The Granite Creek Bomb

Among the debris flows into the South Fork Boise River on the evening of September 12, Granite Creek is worth a look.  For one reason, we said it was a ticking time bomb here and here.  Secondly, the debris flow appears significant in its scale and extent.

Map highlighting the Granite Creek Watershed

First, the map above shows the watershed is about halfway between the Cow Creek bridge and the Danskin Bridge.  Granite Creek is a tiny little thing with average flows in the winter months of a couple of cubic feet per second.  In the spring there could be 10 to 20 cfs in the stream, based on a statistical report.  All of this fits in a culvert under the South Fork road with a pipe of 36 inches in diameter.

We know from the 1978 study of the South Fork and tributaries that Granite Creek did have some documented spawning in it.  In more recent years the culvert is considered an impediment to aquatic organism passage.  Attempts to assess the culvert’s outflow were frustrated by too thick vegetation and steep slopes off the South Fork road.

The Google Earth view of Granite Creek watershed.

There is (or was) some forested sections in the Granite Creek watershed, primarily on the north facing slopes.  It is approximately 3.5 square miles in size.

The photo from the air on Friday the 13th is dramatic:

South Fork Boise River and Granite Creek debris flow. Courtesy USDA Forest Service.

First, the debris flow overtopped the South Fork road as the little culvert was either plugged or overwhelmed.  The debris fan extends well downstream as indicated by the tan or lighter-colored area in the South Fork Boise River, when compared to the chocolate color of the river upstream and on river left as it routes around the debris flow.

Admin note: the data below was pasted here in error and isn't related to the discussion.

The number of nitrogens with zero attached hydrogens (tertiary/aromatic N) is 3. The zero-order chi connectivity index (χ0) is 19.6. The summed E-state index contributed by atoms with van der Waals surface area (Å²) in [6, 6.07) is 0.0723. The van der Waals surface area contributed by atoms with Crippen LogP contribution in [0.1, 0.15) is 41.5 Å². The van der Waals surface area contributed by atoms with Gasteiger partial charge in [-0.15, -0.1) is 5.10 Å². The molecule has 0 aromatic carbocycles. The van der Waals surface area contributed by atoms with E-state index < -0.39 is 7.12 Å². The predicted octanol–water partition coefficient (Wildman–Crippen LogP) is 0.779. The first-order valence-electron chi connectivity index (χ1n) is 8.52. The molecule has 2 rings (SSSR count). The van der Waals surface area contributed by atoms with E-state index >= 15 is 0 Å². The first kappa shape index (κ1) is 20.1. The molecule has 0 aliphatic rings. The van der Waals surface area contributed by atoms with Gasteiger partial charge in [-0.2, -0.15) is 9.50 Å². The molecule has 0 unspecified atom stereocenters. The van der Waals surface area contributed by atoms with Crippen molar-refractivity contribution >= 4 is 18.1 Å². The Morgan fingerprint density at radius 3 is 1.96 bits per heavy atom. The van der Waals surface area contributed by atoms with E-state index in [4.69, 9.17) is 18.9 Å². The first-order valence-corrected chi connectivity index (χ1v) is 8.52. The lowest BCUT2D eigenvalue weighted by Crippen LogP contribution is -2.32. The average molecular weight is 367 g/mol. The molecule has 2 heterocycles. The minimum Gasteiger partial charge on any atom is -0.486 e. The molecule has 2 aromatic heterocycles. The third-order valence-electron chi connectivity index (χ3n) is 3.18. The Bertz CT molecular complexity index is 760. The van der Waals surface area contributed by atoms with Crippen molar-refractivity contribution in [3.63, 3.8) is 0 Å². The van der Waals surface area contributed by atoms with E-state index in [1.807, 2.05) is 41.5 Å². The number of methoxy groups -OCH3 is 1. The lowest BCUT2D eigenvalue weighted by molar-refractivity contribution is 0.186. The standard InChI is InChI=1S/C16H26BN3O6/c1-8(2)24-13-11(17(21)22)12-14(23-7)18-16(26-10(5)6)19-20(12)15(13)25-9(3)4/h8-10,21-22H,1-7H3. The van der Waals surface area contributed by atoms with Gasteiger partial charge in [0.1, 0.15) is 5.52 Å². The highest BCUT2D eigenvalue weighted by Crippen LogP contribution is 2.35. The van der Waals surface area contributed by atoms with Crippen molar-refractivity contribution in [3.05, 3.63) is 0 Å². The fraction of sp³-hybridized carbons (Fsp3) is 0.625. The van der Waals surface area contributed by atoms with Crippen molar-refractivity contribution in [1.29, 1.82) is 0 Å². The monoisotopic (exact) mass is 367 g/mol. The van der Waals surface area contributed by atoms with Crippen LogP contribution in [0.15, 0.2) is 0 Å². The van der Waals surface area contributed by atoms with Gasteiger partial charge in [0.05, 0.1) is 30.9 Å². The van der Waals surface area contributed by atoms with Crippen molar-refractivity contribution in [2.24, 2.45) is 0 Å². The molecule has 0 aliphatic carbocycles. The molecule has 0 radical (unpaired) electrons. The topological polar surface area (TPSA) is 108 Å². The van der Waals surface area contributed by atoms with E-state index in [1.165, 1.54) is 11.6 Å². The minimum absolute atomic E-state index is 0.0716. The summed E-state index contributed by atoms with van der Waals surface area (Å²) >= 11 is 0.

Another shocker is from the photo below using the Google Earth image generally in alignment with the above photo taken on Friday:

Google Earth angled image of Granite Creek confluence with South Fork Boise River

Both photos show a river flowing at 600 cfs as the Google Earth flyover was August 29, 2011.  The debris flow as apparently covered the Rock Garden section of the South Fork, burying that stretch of pocket water just as it enters the Pine Tree Hole.

More amazing is the amount of water backed up with the mud and debris deposited in the river.  The water is backed up and at a much higher elevation, so much at the willows and other stream side bushes are inundated, surrounded by muddy waters.  This is most apparent along the left bank.  At the bottom of the slope the group of trees appears in water too!  The water elevation appears to be 2-3 feet higher than normal.

This condition will not last as the river will continue to cut a channel through the debris and the smaller size material (silt and sand) will be carried downstream.  That Pine Tree Hole is going to be full of material for some time.

How fast the river cuts a channel and clears out the smaller material is going to be affected by how much flow is in the river.  The winter time flows of 300 cfs commence on September 16, so what ever energy the river has to move the material downstream will be greatly reduced.

A natural follow-on question is the effect of this and the other debris flows on the South Fork Boise River fishery.  This is a question much more difficult to determine at this time.  The extent of the numerous locations where flows entered the river and apparently blocks flows on Thursday the 12th must be considered in a cumulative fashion.  A full accounting of the flows and estimates of each disturbance event would be a good first step.

A further consideration is that while fish populations can be affected by these type of disturbances and recover over time, the cumulative effect of several debris flows into a river that has a controlled flow release regime could mean the recovery of the river will be dependent on how the water releases are managed in the spring and summer months.  For example, could artificial spring freshets be managed in order to help move sediment through the river system?  This is a topic that conservation and angler groups will need to work with the government agencies and other affected water users.

 

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